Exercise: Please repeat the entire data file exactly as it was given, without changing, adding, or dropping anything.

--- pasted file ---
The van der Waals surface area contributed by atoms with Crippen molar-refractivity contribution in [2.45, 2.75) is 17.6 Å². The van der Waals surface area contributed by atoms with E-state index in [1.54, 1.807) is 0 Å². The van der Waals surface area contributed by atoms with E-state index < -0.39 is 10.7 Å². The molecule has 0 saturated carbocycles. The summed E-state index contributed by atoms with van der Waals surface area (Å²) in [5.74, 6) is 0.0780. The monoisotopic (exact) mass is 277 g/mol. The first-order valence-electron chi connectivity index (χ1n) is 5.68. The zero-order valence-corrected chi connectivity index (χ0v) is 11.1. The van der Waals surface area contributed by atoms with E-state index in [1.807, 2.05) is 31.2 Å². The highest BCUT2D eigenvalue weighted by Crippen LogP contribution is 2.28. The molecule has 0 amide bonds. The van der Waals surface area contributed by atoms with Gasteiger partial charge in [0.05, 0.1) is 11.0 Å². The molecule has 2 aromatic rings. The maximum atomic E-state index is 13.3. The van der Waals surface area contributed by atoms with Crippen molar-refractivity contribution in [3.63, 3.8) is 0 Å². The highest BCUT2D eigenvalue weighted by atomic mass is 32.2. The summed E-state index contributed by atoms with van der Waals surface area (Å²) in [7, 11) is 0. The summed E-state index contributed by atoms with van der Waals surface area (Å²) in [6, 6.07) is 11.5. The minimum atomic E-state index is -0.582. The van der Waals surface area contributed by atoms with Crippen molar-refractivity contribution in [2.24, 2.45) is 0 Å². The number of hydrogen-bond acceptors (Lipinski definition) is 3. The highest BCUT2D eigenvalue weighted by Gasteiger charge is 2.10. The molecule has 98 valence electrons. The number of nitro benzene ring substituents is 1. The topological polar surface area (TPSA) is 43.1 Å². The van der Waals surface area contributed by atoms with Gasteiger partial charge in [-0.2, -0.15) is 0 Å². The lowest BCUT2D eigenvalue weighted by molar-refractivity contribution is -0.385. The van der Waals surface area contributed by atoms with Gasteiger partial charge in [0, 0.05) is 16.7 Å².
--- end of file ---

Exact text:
The van der Waals surface area contributed by atoms with Crippen molar-refractivity contribution in [2.45, 2.75) is 17.6 Å². The van der Waals surface area contributed by atoms with E-state index in [1.54, 1.807) is 0 Å². The van der Waals surface area contributed by atoms with E-state index < -0.39 is 10.7 Å². The molecule has 0 saturated carbocycles. The summed E-state index contributed by atoms with van der Waals surface area (Å²) in [5.74, 6) is 0.0780. The monoisotopic (exact) mass is 277 g/mol. The first-order valence-electron chi connectivity index (χ1n) is 5.68. The zero-order valence-corrected chi connectivity index (χ0v) is 11.1. The van der Waals surface area contributed by atoms with E-state index in [1.807, 2.05) is 31.2 Å². The highest BCUT2D eigenvalue weighted by Crippen LogP contribution is 2.28. The molecule has 0 amide bonds. The van der Waals surface area contributed by atoms with Gasteiger partial charge in [0.05, 0.1) is 11.0 Å². The molecule has 2 aromatic rings. The maximum atomic E-state index is 13.3. The van der Waals surface area contributed by atoms with Crippen molar-refractivity contribution in [3.63, 3.8) is 0 Å². The highest BCUT2D eigenvalue weighted by atomic mass is 32.2. The summed E-state index contributed by atoms with van der Waals surface area (Å²) in [7, 11) is 0. The summed E-state index contributed by atoms with van der Waals surface area (Å²) in [6, 6.07) is 11.5. The minimum atomic E-state index is -0.582. The van der Waals surface area contributed by atoms with Crippen molar-refractivity contribution in [2.24, 2.45) is 0 Å². The number of hydrogen-bond acceptors (Lipinski definition) is 3. The highest BCUT2D eigenvalue weighted by Gasteiger charge is 2.10. The molecule has 98 valence electrons. The number of nitro benzene ring substituents is 1. The topological polar surface area (TPSA) is 43.1 Å². The van der Waals surface area contributed by atoms with Gasteiger partial charge in [-0.2, -0.15) is 0 Å². The lowest BCUT2D eigenvalue weighted by molar-refractivity contribution is -0.385. The van der Waals surface area contributed by atoms with Gasteiger partial charge in [0, 0.05) is 16.7 Å².